Recruiting Goes Mobile

Technology places candidates in palm of recruiters' hands

By Aliah D. Wright Nov 12, 2009

It’s 5 p.m. and a recruiter’s just been asked to find a candidate for a software company in Japan, but her workday is over and she’s shuttling her kids to soccer practice.

While her children are out on the field, she opens her iPhone and scrolls to AutoSearch, an application (app) that searches the web and such sites as LinkedIn, Twitter, Zoominfo and Jobster—even wish lists—and she finds several candidates’ mobile phone numbers. She shoots them a text to gauge interest.

ABC Corp. has an opening for which Candidate Q feels immensely qualified. But Q is nowhere near a computer. Q opens his handheld device and sends ABC a link to his resume via text. Or, better yet, an e-mail telling them his curriculum vitae (CV) is on ResumePal (which stores resumes in an online profile) and he can upload it to the job’s site later.

This isn’t the future.

This is now.

Driven by Convenience

Recruiters and technology experts say the way people apply for jobs and the ways in which recruiters look for candidates are evolving rapidly. They add that using a mobile device and having job boards and recruitment sites optimized for such devices simply makes sense—provided recruiters are keeping records and using diverse means to search for candidates so they don’t run afoul of any laws.

“It’s the convenience,” says Lori Fenstermaker, a 17-year recruiting veteran and Society for Human Resource Management (SHRM) member who founded AutoSearch in 2007 in Grand Rapids, Mich. AutoSearch allows recruiters to find prospective candidates and business leads by typing in key words (such as job title or company name) and targeting a geographic location anywhere. It searches the aforementioned sites but not paid sites such as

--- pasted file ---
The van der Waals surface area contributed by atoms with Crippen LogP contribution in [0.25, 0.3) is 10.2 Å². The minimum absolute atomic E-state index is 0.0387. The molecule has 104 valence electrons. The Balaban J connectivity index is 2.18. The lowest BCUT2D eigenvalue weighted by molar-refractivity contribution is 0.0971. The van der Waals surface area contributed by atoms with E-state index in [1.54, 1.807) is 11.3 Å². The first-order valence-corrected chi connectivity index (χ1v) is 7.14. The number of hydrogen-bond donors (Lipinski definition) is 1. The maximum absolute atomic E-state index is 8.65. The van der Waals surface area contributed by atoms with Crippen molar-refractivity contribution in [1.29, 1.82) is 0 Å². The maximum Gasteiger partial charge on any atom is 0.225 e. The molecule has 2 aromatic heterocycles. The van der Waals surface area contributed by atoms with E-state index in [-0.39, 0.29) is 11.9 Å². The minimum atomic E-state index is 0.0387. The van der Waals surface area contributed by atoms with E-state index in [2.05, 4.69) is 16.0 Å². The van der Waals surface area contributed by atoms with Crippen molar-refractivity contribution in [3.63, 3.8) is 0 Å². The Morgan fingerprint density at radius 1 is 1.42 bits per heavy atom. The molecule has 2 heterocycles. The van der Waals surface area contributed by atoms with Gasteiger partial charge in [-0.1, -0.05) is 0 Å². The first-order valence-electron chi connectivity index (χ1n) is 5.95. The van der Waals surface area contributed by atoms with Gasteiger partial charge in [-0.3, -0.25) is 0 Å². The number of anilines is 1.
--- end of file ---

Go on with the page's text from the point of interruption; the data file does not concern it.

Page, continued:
Autosearch isn’t alone in this space. Peopleclick, Kenexa and U.K.-based Workhound have recently unveiled or were planning to unveil mobile platforms that help recruiters manage talent acquisition via mobile devices.

Billions Use Mobiles

There are 4.5 billion mobile phone subscribers worldwide, according to Market Intelligence Center, an ICT industry research institute based in Taipei, Taiwan. According to an April 2009 survey conducted by the Pew Internet & American Life Project, about 85 percent of Americans have cell phones and 32 percent have accessed the Internet with a mobile device.

With statistics like these, experts say, it is critical that HR professionals make sure that their recruitment sites are optimized for mobile devices—and make certain those sites have the same capabilities and functionalities as their full corporate sites.

Not everyone has a computer, but nearly everyone texts, SHRM Technology and HR Management Special Expertise Panel member Elaine Orler and president of Talent Function pointed out during the recent HR Technology Conference & Exposition in Chicago. “From a global perspective, the ability to have portability” will be critical. “It will allow people to get access to your jobs faster,” she said.

Peopleclick Mobile provides HR professionals and managers the ability to approve requisitions while they’re on the go, to review reports and dashboards presented by the Peopleclick Business Intelligence Platform and to manage interview schedules via mobile device as well as e-mail and text message whether they are using a BlackBerry, an iPhone or an iTouch device or mobile phone equipped with Windows Mobile.